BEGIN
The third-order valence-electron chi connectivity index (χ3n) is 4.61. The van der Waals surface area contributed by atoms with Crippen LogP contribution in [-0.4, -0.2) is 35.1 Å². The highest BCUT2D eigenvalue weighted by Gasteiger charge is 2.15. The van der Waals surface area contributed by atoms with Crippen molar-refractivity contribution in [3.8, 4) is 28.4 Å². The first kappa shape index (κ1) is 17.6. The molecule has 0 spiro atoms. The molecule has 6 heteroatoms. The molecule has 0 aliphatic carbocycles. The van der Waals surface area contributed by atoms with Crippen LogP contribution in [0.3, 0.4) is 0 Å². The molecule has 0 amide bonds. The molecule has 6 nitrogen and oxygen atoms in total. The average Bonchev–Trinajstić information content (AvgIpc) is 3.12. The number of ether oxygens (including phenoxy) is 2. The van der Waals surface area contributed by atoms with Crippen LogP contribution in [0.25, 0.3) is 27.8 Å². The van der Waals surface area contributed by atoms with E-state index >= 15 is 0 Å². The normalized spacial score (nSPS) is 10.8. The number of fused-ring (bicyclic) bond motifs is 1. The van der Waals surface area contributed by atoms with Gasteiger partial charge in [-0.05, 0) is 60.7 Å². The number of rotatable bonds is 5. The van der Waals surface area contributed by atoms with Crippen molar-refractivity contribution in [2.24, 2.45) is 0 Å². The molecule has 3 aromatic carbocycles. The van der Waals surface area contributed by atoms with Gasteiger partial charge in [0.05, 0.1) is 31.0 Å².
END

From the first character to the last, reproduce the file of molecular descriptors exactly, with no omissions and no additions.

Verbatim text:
The third-order valence-electron chi connectivity index (χ3n) is 4.61. The van der Waals surface area contributed by atoms with Crippen LogP contribution in [-0.4, -0.2) is 35.1 Å². The highest BCUT2D eigenvalue weighted by Gasteiger charge is 2.15. The van der Waals surface area contributed by atoms with Crippen molar-refractivity contribution in [3.8, 4) is 28.4 Å². The first kappa shape index (κ1) is 17.6. The molecule has 0 spiro atoms. The molecule has 6 heteroatoms. The molecule has 0 aliphatic carbocycles. The van der Waals surface area contributed by atoms with Crippen LogP contribution in [0.3, 0.4) is 0 Å². The molecule has 0 amide bonds. The molecule has 6 nitrogen and oxygen atoms in total. The average Bonchev–Trinajstić information content (AvgIpc) is 3.12. The number of ether oxygens (including phenoxy) is 2. The van der Waals surface area contributed by atoms with Crippen LogP contribution in [0.25, 0.3) is 27.8 Å². The van der Waals surface area contributed by atoms with E-state index >= 15 is 0 Å². The normalized spacial score (nSPS) is 10.8. The number of fused-ring (bicyclic) bond motifs is 1. The van der Waals surface area contributed by atoms with Gasteiger partial charge in [-0.05, 0) is 60.7 Å². The number of rotatable bonds is 5. The van der Waals surface area contributed by atoms with Crippen molar-refractivity contribution in [2.24, 2.45) is 0 Å². The molecule has 3 aromatic carbocycles. The van der Waals surface area contributed by atoms with Gasteiger partial charge in [0.05, 0.1) is 31.0 Å².